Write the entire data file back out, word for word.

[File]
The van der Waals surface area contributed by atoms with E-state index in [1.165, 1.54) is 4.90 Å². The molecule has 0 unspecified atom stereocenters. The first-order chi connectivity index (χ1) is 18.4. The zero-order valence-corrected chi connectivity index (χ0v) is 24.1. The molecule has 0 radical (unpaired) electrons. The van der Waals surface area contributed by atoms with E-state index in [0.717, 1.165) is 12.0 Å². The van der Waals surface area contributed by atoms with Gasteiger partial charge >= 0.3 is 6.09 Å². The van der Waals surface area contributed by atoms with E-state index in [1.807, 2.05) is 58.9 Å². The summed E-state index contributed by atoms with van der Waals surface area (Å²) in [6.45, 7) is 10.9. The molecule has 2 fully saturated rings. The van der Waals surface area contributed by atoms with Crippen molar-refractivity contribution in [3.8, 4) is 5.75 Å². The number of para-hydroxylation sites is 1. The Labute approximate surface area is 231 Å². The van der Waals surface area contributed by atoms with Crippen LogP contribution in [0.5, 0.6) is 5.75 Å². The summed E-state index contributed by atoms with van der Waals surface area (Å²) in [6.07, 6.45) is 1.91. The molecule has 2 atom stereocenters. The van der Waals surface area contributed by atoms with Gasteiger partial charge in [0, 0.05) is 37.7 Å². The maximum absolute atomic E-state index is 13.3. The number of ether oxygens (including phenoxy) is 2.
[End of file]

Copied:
The van der Waals surface area contributed by atoms with E-state index in [1.165, 1.54) is 4.90 Å². The molecule has 0 unspecified atom stereocenters. The first-order chi connectivity index (χ1) is 18.4. The zero-order valence-corrected chi connectivity index (χ0v) is 24.1. The molecule has 0 radical (unpaired) electrons. The van der Waals surface area contributed by atoms with E-state index in [0.717, 1.165) is 12.0 Å². The van der Waals surface area contributed by atoms with Gasteiger partial charge >= 0.3 is 6.09 Å². The van der Waals surface area contributed by atoms with E-state index in [1.807, 2.05) is 58.9 Å². The summed E-state index contributed by atoms with van der Waals surface area (Å²) in [6.45, 7) is 10.9. The molecule has 2 fully saturated rings. The van der Waals surface area contributed by atoms with Crippen molar-refractivity contribution in [3.8, 4) is 5.75 Å². The number of para-hydroxylation sites is 1. The Labute approximate surface area is 231 Å². The van der Waals surface area contributed by atoms with Crippen LogP contribution in [0.5, 0.6) is 5.75 Å². The summed E-state index contributed by atoms with van der Waals surface area (Å²) in [6.07, 6.45) is 1.91. The molecule has 2 atom stereocenters. The van der Waals surface area contributed by atoms with Gasteiger partial charge in [0, 0.05) is 37.7 Å². The maximum absolute atomic E-state index is 13.3. The number of ether oxygens (including phenoxy) is 2.